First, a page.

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OP0199-PARE Support to stay employed and social security arrangements for work disability due to ra – perceptions of patients with ra and rheumatologists in 31 european countries
  1. P Putrik1,
  2. S Ramiro2,
  3. F Guillemin3,
  4. B Rojkovich4,
  5. F Sivera5,
  6. M de Wit6,
  7. A Woolf7,
  8. A Zink8,
  9. T Sokka9,
  10. A Boonen1,
  11. on behalf of Working Group Access to Social Security for patients with RA across Europe
  1. 1Rheumatology, MUMC, Maastricht
  2. 2Rheumatology, Leiden University Medical Center, Leiden, Netherlands
  3. 3University of Lorraine, Nancy, France
  4. 4Polyclicic of the Hospitaller Brothers of St. John of God, Budapest, Hungary
  5. 5Hospital General Universitario de Elda, Alicante, Spain
  6. 6VU University Medical Centre, Nijmegen, Netherlands
  7. 7Royal Cornwall Hospital, Truro, United Kingdom
  8. 8DRFZ, Berlin, Germany
  9. 9Jyväskylä Central Hospital, Jyväskylä, Finland


Background Despite demonstrated influence of country of residence on labour force participation among patients with RA, little attempt has been made to understand the users' perceptions of support and social security (SS) systems.

Objectives To explore the patterns in perceptions among patients with RA and rheumatologists from different European countries across five domains (1) importance and support to remain employed, (2) process of applying for WD, (3) obtaining and living with WD pension, (4) role of the rheumatologists in support to remain employed or apply for WD pension and (5) performance of the system.

Methods A survey among RA patients and rheumatologists was conducted in 44 countries of European WHO Region. For each domain, several questions (4 to 6 questions per domain, each on a 1–5 Likert answer scale, dichotomized as 1 (“totally (agree)”) and 0 (“not agree, not disagree”, “totally (disagree)”) were asked (Table). Next, sum scores were calculated for each domain and averaged per country. The domain “remaining employed” was assessed in patients who currently have or ever had work. Analyses in domains “process of applying for WD” and “obtaining and living with WD” were limited to patients who currently have or ever considered applying for WD. Comparisons of scores in all domains were explored by: EU-15, new EU member states and non-EU countries, the five types of social welfare system (Anglo-Saxon, Bismarckian, Mediterranean, Post-Communist, and Scandinavian) and by countries' wealth (GDP per capita adjusted for purchasing power parity [PPP]) using ANOVA or Pearson correlation, as appropriate.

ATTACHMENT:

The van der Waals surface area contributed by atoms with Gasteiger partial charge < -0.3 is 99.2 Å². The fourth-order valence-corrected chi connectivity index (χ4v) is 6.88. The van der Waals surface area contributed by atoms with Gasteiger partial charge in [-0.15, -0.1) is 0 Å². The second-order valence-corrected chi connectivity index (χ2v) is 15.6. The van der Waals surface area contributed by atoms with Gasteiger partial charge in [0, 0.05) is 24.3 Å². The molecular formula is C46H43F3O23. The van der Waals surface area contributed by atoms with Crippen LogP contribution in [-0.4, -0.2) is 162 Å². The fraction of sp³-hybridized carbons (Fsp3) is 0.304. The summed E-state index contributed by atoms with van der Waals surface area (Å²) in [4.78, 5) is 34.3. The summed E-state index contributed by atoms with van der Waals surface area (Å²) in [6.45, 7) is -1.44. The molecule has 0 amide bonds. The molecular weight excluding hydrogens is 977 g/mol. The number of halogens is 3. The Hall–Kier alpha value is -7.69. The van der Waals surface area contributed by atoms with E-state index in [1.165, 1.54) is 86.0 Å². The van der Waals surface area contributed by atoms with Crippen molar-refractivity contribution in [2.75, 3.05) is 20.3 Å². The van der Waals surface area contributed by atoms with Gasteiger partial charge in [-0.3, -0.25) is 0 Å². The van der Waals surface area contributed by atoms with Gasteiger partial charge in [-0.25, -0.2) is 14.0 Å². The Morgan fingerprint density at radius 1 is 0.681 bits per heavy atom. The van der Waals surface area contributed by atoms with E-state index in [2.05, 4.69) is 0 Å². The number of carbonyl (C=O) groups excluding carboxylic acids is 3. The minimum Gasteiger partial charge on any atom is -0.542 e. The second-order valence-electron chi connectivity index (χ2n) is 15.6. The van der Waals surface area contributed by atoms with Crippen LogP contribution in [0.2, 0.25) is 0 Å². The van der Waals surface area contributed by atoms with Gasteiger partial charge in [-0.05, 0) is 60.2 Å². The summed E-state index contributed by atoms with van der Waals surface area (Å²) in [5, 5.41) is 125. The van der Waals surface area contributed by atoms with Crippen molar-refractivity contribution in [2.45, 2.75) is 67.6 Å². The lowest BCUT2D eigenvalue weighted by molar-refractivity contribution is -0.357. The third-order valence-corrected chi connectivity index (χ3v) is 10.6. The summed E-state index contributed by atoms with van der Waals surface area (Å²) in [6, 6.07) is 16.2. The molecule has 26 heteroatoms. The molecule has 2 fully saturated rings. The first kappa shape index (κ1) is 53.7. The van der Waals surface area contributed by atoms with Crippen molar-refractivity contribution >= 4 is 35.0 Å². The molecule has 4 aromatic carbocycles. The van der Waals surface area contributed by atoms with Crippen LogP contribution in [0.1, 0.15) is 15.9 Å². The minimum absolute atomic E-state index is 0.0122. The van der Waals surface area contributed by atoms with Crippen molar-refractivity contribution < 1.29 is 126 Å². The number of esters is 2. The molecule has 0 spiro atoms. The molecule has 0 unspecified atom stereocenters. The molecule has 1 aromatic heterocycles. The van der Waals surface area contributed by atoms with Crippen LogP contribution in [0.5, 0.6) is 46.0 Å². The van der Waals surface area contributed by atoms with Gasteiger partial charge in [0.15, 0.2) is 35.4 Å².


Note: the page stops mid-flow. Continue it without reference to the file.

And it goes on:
Results Of 44 countries, 31 (70%) and 30 (68%) have provided data for patients and rheumatologists, respectively. In total, 646 patients (mean age (SD) 53 (12), 76% female, 519 (78%) ever worked) and 500 rheumatologists filled in the questionnaires. Overall, positive weak to no relationships were present between the GDP per capita and perceptions from rheumatologists or patients about SS arrangements. However, significant differences were observed across the systems type with the Scandinavian type (Finland, Norway, Sweden) consistently scoring higher than the others on most domains (table). Remarkably, rheumatologists in less wealthy and non-EU countries felt more confident in their role related to WD pension.

Conclusions Patients'a nd rheumatologists' perceptions of systems to support persons with RA encountering work restrictions varied mostly according to the type of the social welfare system, while remarkably little differences were related to country's wealth and membership in EU. Scandinavian employment support and social security system appeared to most adequately meet the expectations of patients and rheumatologists in questions of remaining at work and application to WD pension.

Disclosure of Interest None declared

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